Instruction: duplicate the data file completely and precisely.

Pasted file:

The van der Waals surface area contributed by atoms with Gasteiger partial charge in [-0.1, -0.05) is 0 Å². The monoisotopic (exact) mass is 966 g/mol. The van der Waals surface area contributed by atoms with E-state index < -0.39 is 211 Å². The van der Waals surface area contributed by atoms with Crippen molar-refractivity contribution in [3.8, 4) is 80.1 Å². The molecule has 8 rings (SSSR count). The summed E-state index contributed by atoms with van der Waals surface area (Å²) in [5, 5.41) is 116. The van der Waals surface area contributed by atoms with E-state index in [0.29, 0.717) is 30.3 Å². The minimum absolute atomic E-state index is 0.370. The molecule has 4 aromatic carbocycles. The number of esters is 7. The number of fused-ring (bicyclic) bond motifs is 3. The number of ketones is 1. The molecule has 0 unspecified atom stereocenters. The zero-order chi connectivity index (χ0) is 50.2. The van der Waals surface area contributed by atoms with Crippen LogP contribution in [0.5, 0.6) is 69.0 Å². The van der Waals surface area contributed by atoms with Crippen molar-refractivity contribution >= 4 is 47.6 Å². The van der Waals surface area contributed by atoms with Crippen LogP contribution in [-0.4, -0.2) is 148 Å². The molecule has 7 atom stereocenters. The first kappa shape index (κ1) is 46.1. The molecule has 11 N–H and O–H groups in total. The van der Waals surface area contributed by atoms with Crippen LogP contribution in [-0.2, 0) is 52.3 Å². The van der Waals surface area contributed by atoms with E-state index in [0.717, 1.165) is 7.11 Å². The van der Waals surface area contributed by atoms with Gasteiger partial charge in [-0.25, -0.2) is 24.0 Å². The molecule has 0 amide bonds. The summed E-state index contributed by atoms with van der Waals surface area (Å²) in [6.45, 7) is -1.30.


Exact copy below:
The van der Waals surface area contributed by atoms with Gasteiger partial charge in [-0.1, -0.05) is 0 Å². The monoisotopic (exact) mass is 966 g/mol. The van der Waals surface area contributed by atoms with E-state index < -0.39 is 211 Å². The van der Waals surface area contributed by atoms with Crippen molar-refractivity contribution in [3.8, 4) is 80.1 Å². The molecule has 8 rings (SSSR count). The summed E-state index contributed by atoms with van der Waals surface area (Å²) in [5, 5.41) is 116. The van der Waals surface area contributed by atoms with E-state index in [0.29, 0.717) is 30.3 Å². The minimum absolute atomic E-state index is 0.370. The molecule has 4 aromatic carbocycles. The number of esters is 7. The number of fused-ring (bicyclic) bond motifs is 3. The number of ketones is 1. The molecule has 0 unspecified atom stereocenters. The zero-order chi connectivity index (χ0) is 50.2. The van der Waals surface area contributed by atoms with Crippen LogP contribution in [0.5, 0.6) is 69.0 Å². The van der Waals surface area contributed by atoms with Crippen molar-refractivity contribution >= 4 is 47.6 Å². The van der Waals surface area contributed by atoms with Crippen LogP contribution in [-0.4, -0.2) is 148 Å². The molecule has 7 atom stereocenters. The first kappa shape index (κ1) is 46.1. The molecule has 11 N–H and O–H groups in total. The van der Waals surface area contributed by atoms with Crippen LogP contribution in [-0.2, 0) is 52.3 Å². The van der Waals surface area contributed by atoms with E-state index in [0.717, 1.165) is 7.11 Å². The van der Waals surface area contributed by atoms with Gasteiger partial charge in [-0.25, -0.2) is 24.0 Å². The molecule has 0 amide bonds. The summed E-state index contributed by atoms with van der Waals surface area (Å²) in [6.45, 7) is -1.30.